• http://DrGreene.com/ Cheryl Greene

      Approach

      C-

      • http://www.StressLessMom.com/gift Wendy Garrido

        Hi Cheryl,

        I’m confused by your post.

        It is posted as a “Reply” to my post and it looks like you’re grading my approach and giving it a “C-“. Is that what you mean? And if so, like any good teacher, would you mind explaining your rationale?

        Or was it an accidental post??

        I put a lot of thought and energy in to mine and would appreciate the same in any comments about it. That said, I do appreciate my post being approved.

        Look forward to continuing the conversation!

        Thanks!!

        • http://DrGreene.com/ Cheryl Greene

          Wendy,

          My apologies and how confusing.

          My last reply “Approach. C-” was an accident. We use Disqus to host our comments on DrGreene.com and I moderate them. Occasionally someone will post a “Spam” comment or will disrespect another person who has made a comment. We do not “Approve” those comments. All others are read and “Approved” so everyone can see, read, and respond. I was reading your comment on my phone and meant to type “Approve”. Instead I typed “Approach”. The “C-” is a part of my signature line on my phone and is short for “Cheryl” NOT a grade.

          Clearly you’ve put a lot of thought into your response to the main article and it deserves to be read by everyone who reads the article.

          C~ (For Cheryl Greene ;)

          • http://www.StressLessMom.com/gift Wendy Garrido

            :) Thanks so much for the explanation, Cheryl, that makes a lot more sense! :)

            It did cross my mind that maybe it stood for your name, but I just couldn’t make sense of the combination. Like any good student, I’m SO GLAD I ASKED!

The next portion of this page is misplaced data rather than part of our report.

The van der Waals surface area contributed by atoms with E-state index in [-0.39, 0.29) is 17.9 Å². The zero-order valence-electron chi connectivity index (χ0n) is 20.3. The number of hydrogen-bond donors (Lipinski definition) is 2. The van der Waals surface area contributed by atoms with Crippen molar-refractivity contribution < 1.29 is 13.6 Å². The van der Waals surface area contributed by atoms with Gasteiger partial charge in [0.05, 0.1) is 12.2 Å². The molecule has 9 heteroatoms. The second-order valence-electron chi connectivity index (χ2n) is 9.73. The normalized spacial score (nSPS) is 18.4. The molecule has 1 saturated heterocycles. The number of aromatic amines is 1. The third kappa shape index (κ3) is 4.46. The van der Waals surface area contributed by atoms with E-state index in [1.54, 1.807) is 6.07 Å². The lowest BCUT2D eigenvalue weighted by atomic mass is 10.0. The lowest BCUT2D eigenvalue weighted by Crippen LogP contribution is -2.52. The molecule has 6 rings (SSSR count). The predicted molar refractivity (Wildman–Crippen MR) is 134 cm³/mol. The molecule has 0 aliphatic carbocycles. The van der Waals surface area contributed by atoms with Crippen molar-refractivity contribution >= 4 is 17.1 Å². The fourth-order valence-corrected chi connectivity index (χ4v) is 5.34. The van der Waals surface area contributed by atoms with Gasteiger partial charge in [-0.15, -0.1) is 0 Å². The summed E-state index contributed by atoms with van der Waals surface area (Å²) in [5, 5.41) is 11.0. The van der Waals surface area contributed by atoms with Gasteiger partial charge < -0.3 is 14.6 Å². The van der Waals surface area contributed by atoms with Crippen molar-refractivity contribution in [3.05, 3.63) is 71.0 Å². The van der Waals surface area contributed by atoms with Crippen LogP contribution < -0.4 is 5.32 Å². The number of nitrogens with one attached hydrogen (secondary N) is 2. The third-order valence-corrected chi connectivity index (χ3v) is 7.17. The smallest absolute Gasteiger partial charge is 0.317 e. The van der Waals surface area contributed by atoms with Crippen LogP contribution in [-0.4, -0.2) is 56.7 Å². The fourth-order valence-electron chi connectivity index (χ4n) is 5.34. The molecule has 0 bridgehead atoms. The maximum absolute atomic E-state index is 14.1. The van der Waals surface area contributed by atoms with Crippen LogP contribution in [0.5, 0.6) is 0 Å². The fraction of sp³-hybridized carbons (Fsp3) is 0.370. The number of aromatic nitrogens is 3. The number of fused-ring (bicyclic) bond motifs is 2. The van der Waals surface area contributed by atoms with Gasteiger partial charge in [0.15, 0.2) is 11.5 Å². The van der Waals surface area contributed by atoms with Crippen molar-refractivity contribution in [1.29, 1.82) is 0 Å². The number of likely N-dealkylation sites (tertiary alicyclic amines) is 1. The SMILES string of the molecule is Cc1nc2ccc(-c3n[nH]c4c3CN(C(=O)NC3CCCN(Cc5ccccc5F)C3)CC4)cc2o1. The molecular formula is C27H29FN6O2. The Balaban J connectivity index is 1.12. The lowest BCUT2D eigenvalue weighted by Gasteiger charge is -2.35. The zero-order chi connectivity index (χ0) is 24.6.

::smiles::

            Thanks for approving the post and taking the time to explain. All the best.

            W~

            FYI, when I click on your name above, it shows me another post in another thread where that happened as well.

          • http://DrGreene.com/ Cheryl Greene

            Wendy,

            Thank YOU for pointing out my error. I hope I found the other “Approach” that made it through and deleted it. Disqus is awesome, but if you’re one character off (which obviously happens to me) the whole thing goes wrong ;)

    • http://DrGreene.com/ Cheryl Greene

      Great point re: they have many choices starting from birth. I think their choices increase over time and walking gives them many more opportunities for choice. And I think you and Dr. Greene agree, just using slightly different words.

      I also agree that the goal is to find a way to enjoy this time period. It goes by so quickly. What seems hard now is very temporary in the grand scheme of things.

      • http://www.StressLessMom.com/gift Wendy Garrido

        Agreed!

        And because of the temporary nature of each challenge, so often parents get stuck on a down-hill trajectory feeling more frustrated & more disconnected from their child over time because they:

        A) don’t know how to best address the current challenge, and

        B) they know it’s going to change eventually, so they hope it’ll be better in the next phase.

        One of the biggest ways my clients benefit from working with me is in receiving practical strategies to address the IMMEDIATE struggles, which also serve to BUILD trust & connection between parent & child so that the next phase is actually much EASIER than it would have been otherwise.

        If you’re a parent of a two-year0old who is reading this thread & you’re desperate for help, don’t stop here. Many people, myself included, offer free initial consults so make a call, send an email, or even just reply to this thread now (before you get distracted) so you can start to get the help you & your child both deserve.